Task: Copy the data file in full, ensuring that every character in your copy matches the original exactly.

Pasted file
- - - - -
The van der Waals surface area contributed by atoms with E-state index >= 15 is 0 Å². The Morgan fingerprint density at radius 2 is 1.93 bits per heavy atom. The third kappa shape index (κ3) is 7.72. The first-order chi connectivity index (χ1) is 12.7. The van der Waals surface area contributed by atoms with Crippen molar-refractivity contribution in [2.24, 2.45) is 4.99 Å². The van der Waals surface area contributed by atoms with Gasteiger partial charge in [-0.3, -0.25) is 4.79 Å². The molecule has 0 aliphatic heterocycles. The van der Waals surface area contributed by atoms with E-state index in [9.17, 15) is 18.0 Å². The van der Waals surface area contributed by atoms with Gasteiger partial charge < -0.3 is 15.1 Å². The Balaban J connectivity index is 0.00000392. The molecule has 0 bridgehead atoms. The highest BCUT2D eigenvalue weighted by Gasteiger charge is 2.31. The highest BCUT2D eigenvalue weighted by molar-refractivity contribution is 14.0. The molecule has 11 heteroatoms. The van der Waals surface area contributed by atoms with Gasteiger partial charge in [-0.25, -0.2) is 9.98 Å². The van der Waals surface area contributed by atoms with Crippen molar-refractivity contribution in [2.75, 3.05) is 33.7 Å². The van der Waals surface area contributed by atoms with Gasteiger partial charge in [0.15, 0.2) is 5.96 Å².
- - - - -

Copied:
The van der Waals surface area contributed by atoms with E-state index >= 15 is 0 Å². The Morgan fingerprint density at radius 2 is 1.93 bits per heavy atom. The third kappa shape index (κ3) is 7.72. The first-order chi connectivity index (χ1) is 12.7. The van der Waals surface area contributed by atoms with Crippen molar-refractivity contribution in [2.24, 2.45) is 4.99 Å². The van der Waals surface area contributed by atoms with Gasteiger partial charge in [-0.3, -0.25) is 4.79 Å². The molecule has 0 aliphatic heterocycles. The van der Waals surface area contributed by atoms with E-state index in [9.17, 15) is 18.0 Å². The van der Waals surface area contributed by atoms with Gasteiger partial charge < -0.3 is 15.1 Å². The Balaban J connectivity index is 0.00000392. The molecule has 0 bridgehead atoms. The highest BCUT2D eigenvalue weighted by Gasteiger charge is 2.31. The highest BCUT2D eigenvalue weighted by molar-refractivity contribution is 14.0. The molecule has 11 heteroatoms. The van der Waals surface area contributed by atoms with Gasteiger partial charge in [-0.25, -0.2) is 9.98 Å². The van der Waals surface area contributed by atoms with Crippen molar-refractivity contribution in [2.75, 3.05) is 33.7 Å². The van der Waals surface area contributed by atoms with Gasteiger partial charge in [0.15, 0.2) is 5.96 Å².